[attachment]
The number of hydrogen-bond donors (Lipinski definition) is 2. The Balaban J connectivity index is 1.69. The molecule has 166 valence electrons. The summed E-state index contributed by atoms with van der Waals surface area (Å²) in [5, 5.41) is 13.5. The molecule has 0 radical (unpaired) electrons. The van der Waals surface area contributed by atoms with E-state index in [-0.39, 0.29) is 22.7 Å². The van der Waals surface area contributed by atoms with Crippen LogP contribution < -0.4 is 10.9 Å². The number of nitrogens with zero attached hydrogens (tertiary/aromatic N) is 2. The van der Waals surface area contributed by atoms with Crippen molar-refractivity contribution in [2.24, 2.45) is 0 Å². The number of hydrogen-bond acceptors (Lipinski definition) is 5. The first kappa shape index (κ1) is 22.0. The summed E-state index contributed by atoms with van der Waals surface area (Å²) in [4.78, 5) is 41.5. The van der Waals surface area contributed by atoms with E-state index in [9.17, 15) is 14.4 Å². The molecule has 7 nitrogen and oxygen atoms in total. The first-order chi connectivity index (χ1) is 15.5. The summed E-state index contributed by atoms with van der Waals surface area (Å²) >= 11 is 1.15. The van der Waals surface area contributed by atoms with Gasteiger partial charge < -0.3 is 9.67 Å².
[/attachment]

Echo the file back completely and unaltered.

The number of hydrogen-bond donors (Lipinski definition) is 2. The Balaban J connectivity index is 1.69. The molecule has 166 valence electrons. The summed E-state index contributed by atoms with van der Waals surface area (Å²) in [5, 5.41) is 13.5. The molecule has 0 radical (unpaired) electrons. The van der Waals surface area contributed by atoms with E-state index in [-0.39, 0.29) is 22.7 Å². The van der Waals surface area contributed by atoms with Crippen LogP contribution < -0.4 is 10.9 Å². The number of nitrogens with zero attached hydrogens (tertiary/aromatic N) is 2. The van der Waals surface area contributed by atoms with Crippen molar-refractivity contribution in [2.24, 2.45) is 0 Å². The number of hydrogen-bond acceptors (Lipinski definition) is 5. The first kappa shape index (κ1) is 22.0. The summed E-state index contributed by atoms with van der Waals surface area (Å²) in [4.78, 5) is 41.5. The van der Waals surface area contributed by atoms with E-state index in [9.17, 15) is 14.4 Å². The molecule has 7 nitrogen and oxygen atoms in total. The first-order chi connectivity index (χ1) is 15.5. The summed E-state index contributed by atoms with van der Waals surface area (Å²) >= 11 is 1.15. The van der Waals surface area contributed by atoms with Gasteiger partial charge < -0.3 is 9.67 Å².